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    Quote Originally Posted by Heid the Ba' View Post
    My father gave up smoking the morning he lit his first Capstan Full Strength, took a draw and coughed so hard he collapsed one of his lungs. He did finish his coffee and wait two hours until 9am to 'phone the GP, despite a searing pain in the left side of his chest . . .
    My father gave up smoking the day my brother hit him in the face with a toy balloon filled with hydrogen. (There was a period in the late '40s when it was legal to give small children potentially explosive toys.) My father's cigarette burst the balloon and ignited the hydrogen - the gas from the freshly burst balloon was a long way from a stoichiometric mix, so he merely experienced a sheet of flame in front of his face, followed by an overhead Whoomph!, and he lost the front of his hair and his eyebrows.
    He'd been thinking of giving up smoking at the time, and he said his appearance in the bathroom mirror each morning made it easy not to absent-mindedly light up the first cigarette of the day.

    Grant Hutchison

  20. #50
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    I love learning random things from the internet. I'd never heard of "Irn Bru" before. I'll have to see if I can buy a bottle at the international market, a I did with Marmite and Vegemite.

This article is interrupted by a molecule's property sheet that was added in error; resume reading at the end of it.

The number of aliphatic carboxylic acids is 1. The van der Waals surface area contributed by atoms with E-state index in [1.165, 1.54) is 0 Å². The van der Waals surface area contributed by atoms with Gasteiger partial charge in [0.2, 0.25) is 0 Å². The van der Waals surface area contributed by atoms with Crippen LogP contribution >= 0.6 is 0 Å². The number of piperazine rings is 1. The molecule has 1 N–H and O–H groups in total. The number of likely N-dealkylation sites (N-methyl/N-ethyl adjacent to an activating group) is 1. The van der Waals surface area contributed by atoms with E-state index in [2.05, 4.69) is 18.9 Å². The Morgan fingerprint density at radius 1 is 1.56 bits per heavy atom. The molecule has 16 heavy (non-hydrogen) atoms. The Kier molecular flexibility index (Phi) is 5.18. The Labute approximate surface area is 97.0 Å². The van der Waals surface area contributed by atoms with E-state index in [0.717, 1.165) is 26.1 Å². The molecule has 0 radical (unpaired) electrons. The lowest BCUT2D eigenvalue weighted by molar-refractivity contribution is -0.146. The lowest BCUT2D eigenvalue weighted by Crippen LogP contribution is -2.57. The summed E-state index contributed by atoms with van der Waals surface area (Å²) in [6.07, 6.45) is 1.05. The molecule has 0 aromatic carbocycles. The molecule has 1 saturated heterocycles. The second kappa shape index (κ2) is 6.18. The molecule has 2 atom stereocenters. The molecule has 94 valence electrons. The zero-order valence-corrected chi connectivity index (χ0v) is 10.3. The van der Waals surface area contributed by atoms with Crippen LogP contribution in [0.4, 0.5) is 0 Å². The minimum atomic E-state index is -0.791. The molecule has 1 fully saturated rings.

Cum catapultae proscriptae erunt tum soli proscript catapultas habebunt.

  21. #51
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    Quote Originally Posted by Jeff Root View Post
    Continuing around the mountain, we eventually came to the park
    visitor's center, where I asked a ranger about the safety of drinking
    the water, and he opined that it should be fine as long as nobody
    dumped anything up above. I understood what kind of 'dump' he
    meant. I can't imagine anyone doing such a thing in that location
    and not -- um -- going out of their way to avoid doing it in a stream.
    Perhaps I'm cynical but I try not to underestimate the thoughtless that the anonymous "anyone" is capable of in wild areas. I've seen far too much of it, especially up here. Further, "anyone" needn't be a person. Giardiasis is also known as "beaver fever." Beaver, moose, and other furry excrement producers may not be so fastidious, either.

    On the other hand, I'm far less concerned about water coming directly from an underground wellspring. We have a popular one just a few miles south of Anchorage (Seward Highway, mile 109) that even has its own Facebook fan page. Heck, it even has a couple of Yelp reviews. People frequently stop to fill up bottles, jugs, or carboys. I've stopped a few times myself to fill a water bottle. As per the topic of this thread, it is fresh and very cold...cold enough to make my fingers ache on a couple of occasions.